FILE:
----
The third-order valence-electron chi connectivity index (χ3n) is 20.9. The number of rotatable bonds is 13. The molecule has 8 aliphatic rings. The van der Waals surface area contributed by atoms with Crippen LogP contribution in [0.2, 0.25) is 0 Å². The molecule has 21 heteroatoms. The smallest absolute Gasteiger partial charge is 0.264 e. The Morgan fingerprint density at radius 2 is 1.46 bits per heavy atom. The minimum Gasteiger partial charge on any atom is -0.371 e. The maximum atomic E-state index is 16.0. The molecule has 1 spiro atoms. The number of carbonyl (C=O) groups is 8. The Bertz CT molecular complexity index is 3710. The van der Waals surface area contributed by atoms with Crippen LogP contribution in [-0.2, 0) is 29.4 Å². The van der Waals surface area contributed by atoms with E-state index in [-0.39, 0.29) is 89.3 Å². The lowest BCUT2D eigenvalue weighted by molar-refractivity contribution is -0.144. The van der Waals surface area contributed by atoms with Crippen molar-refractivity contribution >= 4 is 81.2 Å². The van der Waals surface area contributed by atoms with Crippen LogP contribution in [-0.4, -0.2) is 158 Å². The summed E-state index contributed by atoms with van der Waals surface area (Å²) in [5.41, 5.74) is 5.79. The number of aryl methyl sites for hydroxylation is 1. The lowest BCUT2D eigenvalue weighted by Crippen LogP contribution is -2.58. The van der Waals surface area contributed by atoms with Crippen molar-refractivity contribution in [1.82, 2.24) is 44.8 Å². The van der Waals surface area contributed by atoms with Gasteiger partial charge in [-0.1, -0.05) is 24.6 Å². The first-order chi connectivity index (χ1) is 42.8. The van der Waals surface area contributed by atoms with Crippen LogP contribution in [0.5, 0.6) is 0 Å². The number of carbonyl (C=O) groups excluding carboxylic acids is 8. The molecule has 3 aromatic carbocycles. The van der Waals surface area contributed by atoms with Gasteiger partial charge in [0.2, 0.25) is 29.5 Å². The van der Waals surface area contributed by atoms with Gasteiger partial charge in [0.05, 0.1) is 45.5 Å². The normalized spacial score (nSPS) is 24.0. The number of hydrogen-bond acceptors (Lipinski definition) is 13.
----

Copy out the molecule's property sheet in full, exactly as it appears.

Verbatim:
The third-order valence-electron chi connectivity index (χ3n) is 20.9. The number of rotatable bonds is 13. The molecule has 8 aliphatic rings. The van der Waals surface area contributed by atoms with Crippen LogP contribution in [0.2, 0.25) is 0 Å². The molecule has 21 heteroatoms. The smallest absolute Gasteiger partial charge is 0.264 e. The Morgan fingerprint density at radius 2 is 1.46 bits per heavy atom. The minimum Gasteiger partial charge on any atom is -0.371 e. The maximum atomic E-state index is 16.0. The molecule has 1 spiro atoms. The number of carbonyl (C=O) groups is 8. The Bertz CT molecular complexity index is 3710. The van der Waals surface area contributed by atoms with Crippen LogP contribution in [-0.2, 0) is 29.4 Å². The van der Waals surface area contributed by atoms with E-state index in [-0.39, 0.29) is 89.3 Å². The lowest BCUT2D eigenvalue weighted by molar-refractivity contribution is -0.144. The van der Waals surface area contributed by atoms with Crippen molar-refractivity contribution >= 4 is 81.2 Å². The van der Waals surface area contributed by atoms with Crippen LogP contribution in [-0.4, -0.2) is 158 Å². The summed E-state index contributed by atoms with van der Waals surface area (Å²) in [5.41, 5.74) is 5.79. The number of aryl methyl sites for hydroxylation is 1. The lowest BCUT2D eigenvalue weighted by Crippen LogP contribution is -2.58. The van der Waals surface area contributed by atoms with Crippen molar-refractivity contribution in [1.82, 2.24) is 44.8 Å². The van der Waals surface area contributed by atoms with Gasteiger partial charge in [-0.1, -0.05) is 24.6 Å². The first-order chi connectivity index (χ1) is 42.8. The van der Waals surface area contributed by atoms with Crippen LogP contribution in [0.5, 0.6) is 0 Å². The number of carbonyl (C=O) groups excluding carboxylic acids is 8. The molecule has 3 aromatic carbocycles. The van der Waals surface area contributed by atoms with Gasteiger partial charge in [0.2, 0.25) is 29.5 Å². The van der Waals surface area contributed by atoms with Gasteiger partial charge in [0.05, 0.1) is 45.5 Å². The normalized spacial score (nSPS) is 24.0. The number of hydrogen-bond acceptors (Lipinski definition) is 13.